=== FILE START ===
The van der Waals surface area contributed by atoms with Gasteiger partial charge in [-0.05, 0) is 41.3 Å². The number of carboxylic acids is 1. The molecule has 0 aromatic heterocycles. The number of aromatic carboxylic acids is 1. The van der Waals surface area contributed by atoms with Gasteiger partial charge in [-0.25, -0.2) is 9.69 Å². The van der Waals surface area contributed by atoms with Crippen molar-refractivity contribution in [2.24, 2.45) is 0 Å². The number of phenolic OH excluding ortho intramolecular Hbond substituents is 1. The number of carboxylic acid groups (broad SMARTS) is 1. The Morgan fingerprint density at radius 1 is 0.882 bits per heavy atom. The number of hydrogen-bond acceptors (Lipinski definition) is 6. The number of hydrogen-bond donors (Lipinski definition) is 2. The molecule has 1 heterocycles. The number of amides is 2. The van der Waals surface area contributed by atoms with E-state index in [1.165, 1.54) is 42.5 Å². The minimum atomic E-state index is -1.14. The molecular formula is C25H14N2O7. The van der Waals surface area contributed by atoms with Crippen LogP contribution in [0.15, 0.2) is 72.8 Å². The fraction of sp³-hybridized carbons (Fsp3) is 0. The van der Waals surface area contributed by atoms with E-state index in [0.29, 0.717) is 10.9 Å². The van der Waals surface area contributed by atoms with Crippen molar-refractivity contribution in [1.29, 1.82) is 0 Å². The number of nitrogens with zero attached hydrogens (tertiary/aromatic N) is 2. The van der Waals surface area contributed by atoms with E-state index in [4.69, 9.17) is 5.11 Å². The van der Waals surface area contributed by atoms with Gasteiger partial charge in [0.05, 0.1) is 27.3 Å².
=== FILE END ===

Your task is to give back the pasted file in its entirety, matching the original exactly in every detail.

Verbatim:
The van der Waals surface area contributed by atoms with Gasteiger partial charge in [-0.05, 0) is 41.3 Å². The number of carboxylic acids is 1. The molecule has 0 aromatic heterocycles. The number of aromatic carboxylic acids is 1. The van der Waals surface area contributed by atoms with Gasteiger partial charge in [-0.25, -0.2) is 9.69 Å². The van der Waals surface area contributed by atoms with Crippen molar-refractivity contribution in [2.24, 2.45) is 0 Å². The number of phenolic OH excluding ortho intramolecular Hbond substituents is 1. The number of carboxylic acid groups (broad SMARTS) is 1. The Morgan fingerprint density at radius 1 is 0.882 bits per heavy atom. The number of hydrogen-bond acceptors (Lipinski definition) is 6. The number of hydrogen-bond donors (Lipinski definition) is 2. The molecule has 1 heterocycles. The number of amides is 2. The van der Waals surface area contributed by atoms with E-state index in [1.165, 1.54) is 42.5 Å². The minimum atomic E-state index is -1.14. The molecular formula is C25H14N2O7. The van der Waals surface area contributed by atoms with Crippen LogP contribution in [0.15, 0.2) is 72.8 Å². The fraction of sp³-hybridized carbons (Fsp3) is 0. The van der Waals surface area contributed by atoms with E-state index in [0.29, 0.717) is 10.9 Å². The van der Waals surface area contributed by atoms with Crippen molar-refractivity contribution in [1.29, 1.82) is 0 Å². The number of nitrogens with zero attached hydrogens (tertiary/aromatic N) is 2. The van der Waals surface area contributed by atoms with E-state index in [4.69, 9.17) is 5.11 Å². The van der Waals surface area contributed by atoms with Gasteiger partial charge in [0.05, 0.1) is 27.3 Å².